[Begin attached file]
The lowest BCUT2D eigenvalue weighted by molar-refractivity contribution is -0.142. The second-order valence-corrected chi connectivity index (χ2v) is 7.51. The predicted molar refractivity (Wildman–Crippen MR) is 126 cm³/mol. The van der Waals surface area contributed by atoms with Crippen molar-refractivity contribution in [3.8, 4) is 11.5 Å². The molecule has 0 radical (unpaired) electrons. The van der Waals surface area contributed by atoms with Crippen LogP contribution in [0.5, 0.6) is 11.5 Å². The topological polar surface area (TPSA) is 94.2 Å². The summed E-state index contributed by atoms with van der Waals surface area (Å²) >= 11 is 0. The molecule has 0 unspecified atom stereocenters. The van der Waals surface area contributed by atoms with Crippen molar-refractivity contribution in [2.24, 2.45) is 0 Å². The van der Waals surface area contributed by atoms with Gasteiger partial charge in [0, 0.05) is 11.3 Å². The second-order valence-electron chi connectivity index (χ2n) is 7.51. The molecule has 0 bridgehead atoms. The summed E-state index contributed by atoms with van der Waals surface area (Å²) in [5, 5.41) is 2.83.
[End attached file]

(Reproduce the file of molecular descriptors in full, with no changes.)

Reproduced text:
The lowest BCUT2D eigenvalue weighted by molar-refractivity contribution is -0.142. The second-order valence-corrected chi connectivity index (χ2v) is 7.51. The predicted molar refractivity (Wildman–Crippen MR) is 126 cm³/mol. The van der Waals surface area contributed by atoms with Crippen molar-refractivity contribution in [3.8, 4) is 11.5 Å². The molecule has 0 radical (unpaired) electrons. The van der Waals surface area contributed by atoms with Crippen LogP contribution in [0.5, 0.6) is 11.5 Å². The topological polar surface area (TPSA) is 94.2 Å². The summed E-state index contributed by atoms with van der Waals surface area (Å²) >= 11 is 0. The molecule has 0 unspecified atom stereocenters. The van der Waals surface area contributed by atoms with Crippen molar-refractivity contribution in [2.24, 2.45) is 0 Å². The van der Waals surface area contributed by atoms with Gasteiger partial charge in [0, 0.05) is 11.3 Å². The second-order valence-electron chi connectivity index (χ2n) is 7.51. The molecule has 0 bridgehead atoms. The summed E-state index contributed by atoms with van der Waals surface area (Å²) in [5, 5.41) is 2.83.